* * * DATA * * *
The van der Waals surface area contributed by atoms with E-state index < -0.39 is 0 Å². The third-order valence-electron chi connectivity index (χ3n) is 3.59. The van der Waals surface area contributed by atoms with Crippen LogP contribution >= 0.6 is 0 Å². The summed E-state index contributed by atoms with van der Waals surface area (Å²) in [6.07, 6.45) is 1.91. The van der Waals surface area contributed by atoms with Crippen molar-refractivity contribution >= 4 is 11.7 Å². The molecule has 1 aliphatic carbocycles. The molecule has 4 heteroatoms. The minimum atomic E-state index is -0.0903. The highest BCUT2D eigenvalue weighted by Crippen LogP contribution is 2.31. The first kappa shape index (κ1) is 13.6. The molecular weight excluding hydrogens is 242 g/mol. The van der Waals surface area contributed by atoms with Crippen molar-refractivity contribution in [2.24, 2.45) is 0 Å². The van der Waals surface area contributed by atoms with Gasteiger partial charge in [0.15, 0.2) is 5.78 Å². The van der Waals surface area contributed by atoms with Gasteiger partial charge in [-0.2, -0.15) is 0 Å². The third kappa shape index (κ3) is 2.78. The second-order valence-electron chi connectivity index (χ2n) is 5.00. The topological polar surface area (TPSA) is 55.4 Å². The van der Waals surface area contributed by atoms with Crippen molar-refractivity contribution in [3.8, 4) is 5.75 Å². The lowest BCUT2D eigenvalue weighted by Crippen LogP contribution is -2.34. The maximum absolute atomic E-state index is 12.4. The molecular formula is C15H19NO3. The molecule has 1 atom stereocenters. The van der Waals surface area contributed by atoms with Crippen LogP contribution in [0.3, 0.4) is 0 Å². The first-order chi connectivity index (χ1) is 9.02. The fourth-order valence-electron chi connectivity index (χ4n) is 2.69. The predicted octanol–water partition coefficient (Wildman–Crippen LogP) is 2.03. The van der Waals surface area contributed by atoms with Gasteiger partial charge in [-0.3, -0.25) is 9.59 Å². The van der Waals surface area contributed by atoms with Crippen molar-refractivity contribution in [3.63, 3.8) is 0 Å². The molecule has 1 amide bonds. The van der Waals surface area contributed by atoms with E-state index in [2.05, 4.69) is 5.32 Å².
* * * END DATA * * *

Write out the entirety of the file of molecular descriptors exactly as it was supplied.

The van der Waals surface area contributed by atoms with E-state index < -0.39 is 0 Å². The third-order valence-electron chi connectivity index (χ3n) is 3.59. The van der Waals surface area contributed by atoms with Crippen LogP contribution >= 0.6 is 0 Å². The summed E-state index contributed by atoms with van der Waals surface area (Å²) in [6.07, 6.45) is 1.91. The van der Waals surface area contributed by atoms with Crippen molar-refractivity contribution >= 4 is 11.7 Å². The molecule has 1 aliphatic carbocycles. The molecule has 4 heteroatoms. The minimum atomic E-state index is -0.0903. The highest BCUT2D eigenvalue weighted by Crippen LogP contribution is 2.31. The first kappa shape index (κ1) is 13.6. The molecular weight excluding hydrogens is 242 g/mol. The van der Waals surface area contributed by atoms with Crippen molar-refractivity contribution in [2.24, 2.45) is 0 Å². The van der Waals surface area contributed by atoms with Gasteiger partial charge in [0.15, 0.2) is 5.78 Å². The van der Waals surface area contributed by atoms with Gasteiger partial charge in [-0.2, -0.15) is 0 Å². The third kappa shape index (κ3) is 2.78. The second-order valence-electron chi connectivity index (χ2n) is 5.00. The topological polar surface area (TPSA) is 55.4 Å². The van der Waals surface area contributed by atoms with Crippen molar-refractivity contribution in [3.8, 4) is 5.75 Å². The lowest BCUT2D eigenvalue weighted by Crippen LogP contribution is -2.34. The maximum absolute atomic E-state index is 12.4. The molecular formula is C15H19NO3. The molecule has 1 atom stereocenters. The van der Waals surface area contributed by atoms with Crippen LogP contribution in [0.3, 0.4) is 0 Å². The first-order chi connectivity index (χ1) is 9.02. The fourth-order valence-electron chi connectivity index (χ4n) is 2.69. The predicted octanol–water partition coefficient (Wildman–Crippen LogP) is 2.03. The van der Waals surface area contributed by atoms with Gasteiger partial charge in [-0.3, -0.25) is 9.59 Å². The van der Waals surface area contributed by atoms with Crippen molar-refractivity contribution in [3.63, 3.8) is 0 Å². The molecule has 1 amide bonds. The van der Waals surface area contributed by atoms with E-state index in [2.05, 4.69) is 5.32 Å².